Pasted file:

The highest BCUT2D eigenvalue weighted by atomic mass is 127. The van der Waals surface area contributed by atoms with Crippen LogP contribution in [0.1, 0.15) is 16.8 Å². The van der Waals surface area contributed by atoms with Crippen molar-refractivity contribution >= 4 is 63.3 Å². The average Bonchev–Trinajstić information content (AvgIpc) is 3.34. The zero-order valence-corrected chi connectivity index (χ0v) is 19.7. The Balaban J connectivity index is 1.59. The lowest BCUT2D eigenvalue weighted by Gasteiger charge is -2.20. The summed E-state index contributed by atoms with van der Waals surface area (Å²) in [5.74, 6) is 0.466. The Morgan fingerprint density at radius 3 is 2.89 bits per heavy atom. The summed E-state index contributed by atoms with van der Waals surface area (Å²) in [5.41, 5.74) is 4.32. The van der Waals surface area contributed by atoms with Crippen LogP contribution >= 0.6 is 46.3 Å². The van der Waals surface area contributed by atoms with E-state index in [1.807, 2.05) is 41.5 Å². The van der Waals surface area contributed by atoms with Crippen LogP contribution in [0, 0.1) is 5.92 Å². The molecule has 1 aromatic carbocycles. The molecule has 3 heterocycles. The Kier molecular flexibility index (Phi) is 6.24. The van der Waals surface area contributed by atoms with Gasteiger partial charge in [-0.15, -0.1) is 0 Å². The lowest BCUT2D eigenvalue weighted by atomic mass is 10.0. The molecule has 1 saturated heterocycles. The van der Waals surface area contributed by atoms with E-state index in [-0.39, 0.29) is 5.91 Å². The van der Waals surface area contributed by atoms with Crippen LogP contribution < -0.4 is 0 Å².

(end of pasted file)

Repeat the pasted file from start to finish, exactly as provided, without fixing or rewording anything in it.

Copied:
The highest BCUT2D eigenvalue weighted by atomic mass is 127. The van der Waals surface area contributed by atoms with Crippen LogP contribution in [0.1, 0.15) is 16.8 Å². The van der Waals surface area contributed by atoms with Crippen molar-refractivity contribution >= 4 is 63.3 Å². The average Bonchev–Trinajstić information content (AvgIpc) is 3.34. The zero-order valence-corrected chi connectivity index (χ0v) is 19.7. The Balaban J connectivity index is 1.59. The lowest BCUT2D eigenvalue weighted by Gasteiger charge is -2.20. The summed E-state index contributed by atoms with van der Waals surface area (Å²) in [5.74, 6) is 0.466. The Morgan fingerprint density at radius 3 is 2.89 bits per heavy atom. The summed E-state index contributed by atoms with van der Waals surface area (Å²) in [5.41, 5.74) is 4.32. The van der Waals surface area contributed by atoms with Crippen LogP contribution >= 0.6 is 46.3 Å². The van der Waals surface area contributed by atoms with E-state index in [1.807, 2.05) is 41.5 Å². The van der Waals surface area contributed by atoms with Crippen LogP contribution in [0, 0.1) is 5.92 Å². The molecule has 1 aromatic carbocycles. The molecule has 3 heterocycles. The Kier molecular flexibility index (Phi) is 6.24. The van der Waals surface area contributed by atoms with Gasteiger partial charge in [-0.15, -0.1) is 0 Å². The lowest BCUT2D eigenvalue weighted by atomic mass is 10.0. The molecule has 1 saturated heterocycles. The van der Waals surface area contributed by atoms with E-state index in [-0.39, 0.29) is 5.91 Å². The van der Waals surface area contributed by atoms with Crippen LogP contribution < -0.4 is 0 Å².